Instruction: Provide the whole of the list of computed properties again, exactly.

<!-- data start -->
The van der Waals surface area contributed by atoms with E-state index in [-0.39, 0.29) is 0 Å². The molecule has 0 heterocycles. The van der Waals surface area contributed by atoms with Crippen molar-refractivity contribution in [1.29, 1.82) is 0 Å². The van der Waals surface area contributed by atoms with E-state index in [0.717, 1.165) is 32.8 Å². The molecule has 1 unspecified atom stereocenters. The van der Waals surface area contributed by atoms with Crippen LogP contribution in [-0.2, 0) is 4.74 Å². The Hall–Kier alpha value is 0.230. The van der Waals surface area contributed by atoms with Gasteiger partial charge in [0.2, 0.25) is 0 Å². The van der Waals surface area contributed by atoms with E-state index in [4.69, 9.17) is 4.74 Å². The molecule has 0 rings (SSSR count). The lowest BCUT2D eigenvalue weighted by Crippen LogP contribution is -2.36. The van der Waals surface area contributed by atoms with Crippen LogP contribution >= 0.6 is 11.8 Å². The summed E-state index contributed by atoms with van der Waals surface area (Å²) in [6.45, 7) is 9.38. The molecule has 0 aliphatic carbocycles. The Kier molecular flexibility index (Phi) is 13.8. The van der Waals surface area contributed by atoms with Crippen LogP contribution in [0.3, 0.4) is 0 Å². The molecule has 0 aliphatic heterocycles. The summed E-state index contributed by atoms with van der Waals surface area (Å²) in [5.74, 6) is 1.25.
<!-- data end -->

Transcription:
The van der Waals surface area contributed by atoms with E-state index in [-0.39, 0.29) is 0 Å². The molecule has 0 heterocycles. The van der Waals surface area contributed by atoms with Crippen molar-refractivity contribution in [1.29, 1.82) is 0 Å². The van der Waals surface area contributed by atoms with E-state index in [0.717, 1.165) is 32.8 Å². The molecule has 1 unspecified atom stereocenters. The van der Waals surface area contributed by atoms with Crippen LogP contribution in [-0.2, 0) is 4.74 Å². The Hall–Kier alpha value is 0.230. The van der Waals surface area contributed by atoms with Gasteiger partial charge in [0.2, 0.25) is 0 Å². The van der Waals surface area contributed by atoms with E-state index in [4.69, 9.17) is 4.74 Å². The molecule has 0 rings (SSSR count). The lowest BCUT2D eigenvalue weighted by Crippen LogP contribution is -2.36. The van der Waals surface area contributed by atoms with Crippen LogP contribution >= 0.6 is 11.8 Å². The summed E-state index contributed by atoms with van der Waals surface area (Å²) in [6.45, 7) is 9.38. The molecule has 0 aliphatic carbocycles. The Kier molecular flexibility index (Phi) is 13.8. The van der Waals surface area contributed by atoms with Crippen LogP contribution in [0.3, 0.4) is 0 Å². The molecule has 0 aliphatic heterocycles. The summed E-state index contributed by atoms with van der Waals surface area (Å²) in [5.74, 6) is 1.25.